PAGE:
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BLISS: It's all about death, first love & rock music

The media blurb describes Bliss as extraordinary, passionate, innovative and gut-wrenching. It doesn't stop there either … how about horrific, shocking and deeply upsetting? We were there on opening night and can confirm quite categorically that this production completely lives up to its publicity spiel!

Earlier on in the week though we spoke to Bryony Matthews (17) and James Beck (18) who auditioned their way through to get the parts of Maddie and Jimmy - "Maddie is a beautiful and innocent 17 year old who's been scarred by a brutal lover but now that she's found Jimmy her life looks set to turn around. They both need to escape the restraints of their lives and so they head for the coast in a stolen car. But along the way they pick up a mysterious hitcher who warns them against going on because it will only end in disaster…"

What have the past few weeks been like for you
It feels like we've stepped off the planet and into another world. We've been rehearsing full on for the past 5 weeks - basically 6 days a week, 12 hours a day. Rehearsals have been out at Lyttelton in a freezing cold barn of a place. To be honest, we're kinda getting really sick of each other!
Bryony: I'm really missing outside life - my boyfriend and friends… even school (Cashmere High)
James: Nah, I'm lovin' it. Especially the no school part (Lincoln)
How did you get the parts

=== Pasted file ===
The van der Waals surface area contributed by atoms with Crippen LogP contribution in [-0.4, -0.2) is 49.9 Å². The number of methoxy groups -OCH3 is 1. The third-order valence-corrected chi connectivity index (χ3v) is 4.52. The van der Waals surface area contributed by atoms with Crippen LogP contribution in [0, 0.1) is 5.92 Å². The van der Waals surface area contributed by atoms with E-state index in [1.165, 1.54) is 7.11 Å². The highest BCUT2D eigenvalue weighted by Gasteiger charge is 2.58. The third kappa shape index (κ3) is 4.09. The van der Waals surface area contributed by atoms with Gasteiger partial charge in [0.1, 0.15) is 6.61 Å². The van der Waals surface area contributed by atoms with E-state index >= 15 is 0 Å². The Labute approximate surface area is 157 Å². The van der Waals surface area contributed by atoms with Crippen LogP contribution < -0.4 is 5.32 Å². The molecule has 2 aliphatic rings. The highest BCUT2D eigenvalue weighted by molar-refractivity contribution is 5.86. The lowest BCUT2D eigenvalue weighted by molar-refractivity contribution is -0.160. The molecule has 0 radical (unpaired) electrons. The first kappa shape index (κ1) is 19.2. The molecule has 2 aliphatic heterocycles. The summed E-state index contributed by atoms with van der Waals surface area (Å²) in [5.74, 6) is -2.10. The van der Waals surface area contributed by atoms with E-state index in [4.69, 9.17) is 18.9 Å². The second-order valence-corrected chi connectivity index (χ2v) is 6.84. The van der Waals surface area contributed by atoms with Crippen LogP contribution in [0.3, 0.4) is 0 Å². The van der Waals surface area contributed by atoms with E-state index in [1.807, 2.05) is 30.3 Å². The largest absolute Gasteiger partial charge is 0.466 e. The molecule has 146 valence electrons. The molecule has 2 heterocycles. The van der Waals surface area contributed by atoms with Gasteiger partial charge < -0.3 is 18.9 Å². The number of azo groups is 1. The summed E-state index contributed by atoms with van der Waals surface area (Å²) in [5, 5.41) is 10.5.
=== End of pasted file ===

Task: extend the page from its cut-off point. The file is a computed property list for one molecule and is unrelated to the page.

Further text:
Our drama teachers told us about it and told us to go and audition. We got the scripts, learnt the lines and songs, got the call back and then… well, got the parts! We've both got musical backgrounds and both of us are Ambassadors for the Court Theatre so maybe that helped as well.
Has it been hard to play a couple who are "crazily in love"
James: We've actually known each other for ages and I was madly in love with her at one time but gave up coz it was definitely a one way thing but I can kinda remember how it felt back then.
(He grins and digs his co-star in the ribs and she replies very firmly):
I just think of my boyfriend
Bryony Matthews and James BeckIt sounds like it's been pretty intense though
Bryony: I guess. There were a couple of times when I burst into tears because it really got to me.
James: And what about the time you kneed me in the balls and gave me a bleeding nose? Plus, she's always telling me to shut up.
Bryony: Only because of the build-up and not really with you. It was Jimmy. When you're in your character and knowing what's coming up it's difficult not to lose your
temper and get real snappy. It affected us both though.
James: Yeah, there's been some tension and outbursts and stuff and my family are sick to death of Jimmy! It's hard to get out of character.
How did you manage to get 'into' your roles? Have you studied other similar plays or movies
James: Not really. When I'm acting I tend to draw from personal experience and emotions. I work everything from the inside and get very introspective, even to the point where I don't hear the director's instructions because I'm so busy thinking about what my character would be doing. The young Jimmy I could really relate to - he's out there and pretty open but the older version of Jimmy is a pretty weird guy and kinda hard to play. He's not at all like me. He's withdrawn, depressed and
full of regret. But one things' for sure, I've learnt more about myself over the past five weeks than at any other time in my life.
Bryony: I'm the complete opposite. I don't work from the inside. I analyse the part and work out how to play it and then somehow just do it.
Is it a traditional musical
Nope, not at all. No-one leaps up and bursts into song. They just kinda happen along the way. It's called rock music with naturalism.
What have you enjoyed most
The intensity of it all, living and breathing it. It's not like school productions where you have to fit rehearsals in. And it's all so … professional. Plus it's great to actually get paid!
And when it's all over …
Bryony: I want to carry on acting and singing but I can't wait to get back to normal life and school and stuff